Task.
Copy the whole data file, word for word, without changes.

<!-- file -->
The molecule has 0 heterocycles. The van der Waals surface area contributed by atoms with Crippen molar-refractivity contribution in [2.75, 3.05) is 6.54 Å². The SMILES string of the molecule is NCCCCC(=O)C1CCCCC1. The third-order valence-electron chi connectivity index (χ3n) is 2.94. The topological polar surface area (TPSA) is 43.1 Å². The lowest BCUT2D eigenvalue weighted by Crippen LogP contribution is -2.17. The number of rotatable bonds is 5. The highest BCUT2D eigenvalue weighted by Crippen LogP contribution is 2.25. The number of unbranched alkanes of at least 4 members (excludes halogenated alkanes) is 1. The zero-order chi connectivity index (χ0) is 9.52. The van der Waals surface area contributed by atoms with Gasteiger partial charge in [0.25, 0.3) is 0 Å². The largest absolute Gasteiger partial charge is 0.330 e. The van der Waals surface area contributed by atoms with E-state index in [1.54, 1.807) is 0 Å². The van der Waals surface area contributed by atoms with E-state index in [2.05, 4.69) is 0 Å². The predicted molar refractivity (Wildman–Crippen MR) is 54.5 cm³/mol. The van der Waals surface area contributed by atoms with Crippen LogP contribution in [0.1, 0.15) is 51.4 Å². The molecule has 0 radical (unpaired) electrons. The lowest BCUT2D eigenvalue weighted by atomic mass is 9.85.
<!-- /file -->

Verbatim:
The molecule has 0 heterocycles. The van der Waals surface area contributed by atoms with Crippen molar-refractivity contribution in [2.75, 3.05) is 6.54 Å². The SMILES string of the molecule is NCCCCC(=O)C1CCCCC1. The third-order valence-electron chi connectivity index (χ3n) is 2.94. The topological polar surface area (TPSA) is 43.1 Å². The lowest BCUT2D eigenvalue weighted by Crippen LogP contribution is -2.17. The number of rotatable bonds is 5. The highest BCUT2D eigenvalue weighted by Crippen LogP contribution is 2.25. The number of unbranched alkanes of at least 4 members (excludes halogenated alkanes) is 1. The zero-order chi connectivity index (χ0) is 9.52. The van der Waals surface area contributed by atoms with Gasteiger partial charge in [0.25, 0.3) is 0 Å². The largest absolute Gasteiger partial charge is 0.330 e. The van der Waals surface area contributed by atoms with E-state index in [1.54, 1.807) is 0 Å². The van der Waals surface area contributed by atoms with E-state index in [2.05, 4.69) is 0 Å². The predicted molar refractivity (Wildman–Crippen MR) is 54.5 cm³/mol. The van der Waals surface area contributed by atoms with Crippen LogP contribution in [0.1, 0.15) is 51.4 Å². The molecule has 0 radical (unpaired) electrons. The lowest BCUT2D eigenvalue weighted by atomic mass is 9.85.